landslide

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landslide,

rapid slipping of a mass of earth or rockrock,
aggregation of solid matter composed of one or more of the minerals forming the earth's crust. The scientific study of rocks is called petrology. Rocks are commonly divided, according to their origin, into three major classes—igneous, sedimentary, and metamorphic.
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 from a higher elevation to a lower level under the influence of gravity and water lubrication. More specifically, rockslides are the rapid downhill movement of large masses of rock with little or no hydraulic flow, similar to an avalancheavalanche,
rapidly descending large mass of snow, ice, soil, rock, or mixtures of these materials, sliding or falling in response to the force of gravity. Avalanches, which are natural forms of erosion and often seasonal, are usually classified by their content such as a debris
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. Water-saturated soil or clay on a slope may slide downhill over a period of several hours. Earthflows of this type are usually not serious threats to life because of their slow movement, yet they can cause blockage of roads and do extensive damage to property. Mudflows are more spectacular streams of mud that pour down canyons in mountainous regions during major rainstorms where there is little vegetation to protect hillsides from erosion. The runoff from the storm and mud becomes a thin slurry that funnels down the canyons until it thickens and stops. Earthquakesearthquake,
trembling or shaking movement of the earth's surface. Most earthquakes are minor tremors. Larger earthquakes usually begin with slight tremors but rapidly take the form of one or more violent shocks, and end in vibrations of gradually diminishing force called
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 also may cause landslides by shaking unconsolidated or weathered material from slopes. Rockslides triggered by an earthquake in Montana in 1959 caused an entire mountainside to slide into the Madison River gorge, killing 27 people in its path, damming the gorge, and forming a new lake. Humans have triggered a number of tragic landslides that have caused great damage and loss of life. In the Los Angeles area of California, extensive real estate development carried out on hillsides has resulted in widespread mudflows after winter rains have saturated the over-steepened embankments of soil. In some areas, slow-moving earthflows have been initiated by the lubrication of certain types of underlying clays by septic tank effluent. Submarine slides, or a sliding mix of seawater and sediment, are called turbidity currents. Undersea landslides can travel several hundred miles across very gradual slopes, riding on a thin film of water that reduces friction.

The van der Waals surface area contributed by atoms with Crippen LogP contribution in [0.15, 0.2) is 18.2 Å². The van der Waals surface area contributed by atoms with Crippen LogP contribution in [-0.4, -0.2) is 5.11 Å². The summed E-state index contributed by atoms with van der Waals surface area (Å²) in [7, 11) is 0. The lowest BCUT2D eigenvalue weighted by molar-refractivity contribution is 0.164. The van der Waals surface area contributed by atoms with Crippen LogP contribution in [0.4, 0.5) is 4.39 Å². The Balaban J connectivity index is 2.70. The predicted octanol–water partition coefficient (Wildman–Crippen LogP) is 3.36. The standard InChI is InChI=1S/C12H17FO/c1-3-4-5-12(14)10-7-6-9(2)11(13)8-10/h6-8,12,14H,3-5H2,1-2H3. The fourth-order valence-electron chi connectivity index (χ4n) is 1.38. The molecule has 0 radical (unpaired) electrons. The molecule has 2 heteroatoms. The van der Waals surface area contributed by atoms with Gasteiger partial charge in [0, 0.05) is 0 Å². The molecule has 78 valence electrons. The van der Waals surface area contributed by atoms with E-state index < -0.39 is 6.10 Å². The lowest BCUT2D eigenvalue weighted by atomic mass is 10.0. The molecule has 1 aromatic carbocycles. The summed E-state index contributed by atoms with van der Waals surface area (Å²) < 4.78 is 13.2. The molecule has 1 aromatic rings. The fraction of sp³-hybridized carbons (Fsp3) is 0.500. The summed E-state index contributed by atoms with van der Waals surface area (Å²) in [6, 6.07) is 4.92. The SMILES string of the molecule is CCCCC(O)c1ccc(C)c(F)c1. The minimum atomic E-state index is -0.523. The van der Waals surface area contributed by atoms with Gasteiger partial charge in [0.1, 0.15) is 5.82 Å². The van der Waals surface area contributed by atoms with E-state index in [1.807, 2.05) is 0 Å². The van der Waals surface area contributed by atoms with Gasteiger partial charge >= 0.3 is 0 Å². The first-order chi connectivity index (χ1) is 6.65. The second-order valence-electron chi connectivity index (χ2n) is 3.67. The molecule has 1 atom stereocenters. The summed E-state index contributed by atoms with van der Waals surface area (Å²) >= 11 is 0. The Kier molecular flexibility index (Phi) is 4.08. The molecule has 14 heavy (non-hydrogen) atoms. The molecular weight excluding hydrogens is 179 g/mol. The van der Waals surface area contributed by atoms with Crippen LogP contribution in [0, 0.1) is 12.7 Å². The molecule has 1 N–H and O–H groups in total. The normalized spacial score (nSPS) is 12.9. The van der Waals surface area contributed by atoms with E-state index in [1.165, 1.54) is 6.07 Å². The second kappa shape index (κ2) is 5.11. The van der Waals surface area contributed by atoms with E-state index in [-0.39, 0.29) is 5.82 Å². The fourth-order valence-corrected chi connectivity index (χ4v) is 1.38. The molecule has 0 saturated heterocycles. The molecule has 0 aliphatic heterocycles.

Landslide

 

the sliding movement of rock masses down a slope under the action of the force of gravity. Landslides occur on particular segments of an incline or slope as a result of unbalance of the rocks caused by an increase in the steepness of the slope through erosion by water, weakening of the rock by weathering or supersaturation by precipitation and groundwater, seismic shocks, or construction and economic activity carried out without consideration for the geological conditions of the terrain (breaking up slopes by road excavation, excessive watering of gardens and orchards on slopes, and so on).

Landslides most often occur on slopes composed of alternating impervious (clayey) and water-bearing rock (for example, sand and gravel or fissured limestone). The development of landslides is also promoted by types of bedding in which layers are inclined in the direction of the slope or are crossed by fissures going in the same direction. Landslides assume the form of a flow in strongly moistened clayey rock. A landslide is often semicircular in cross section (see Figure 1), forming a depression in the slope that is called the landslide cirque.

Figure 1. Cross section of a landslide

Landslides cause great damage to farmland, industrial enterprises, and populated areas. Reinforcement works and drainage structures are constructed to combat landslides, piles are driven to secure the slopes, and vegetation is planted.

REFERENCE

Knorre, M. E., S. K. Abramov, and I. S. Rogozin. Opolzni i mery bor’by s nimi. Moscow, 1951.

landslide

[′lan‚slīd]
(geology)
The perceptible downward sliding or falling of a relatively dry mass of earth, rock, or combination of the two under the influence of gravity. Also known as landslip.

landslide

1. 
a. the sliding of a large mass of rock material, soil, etc., down the side of a mountain or cliff
b. the material dislodged in this way
2. 
a. an overwhelming electoral victory
b. (as modifier): a landslide win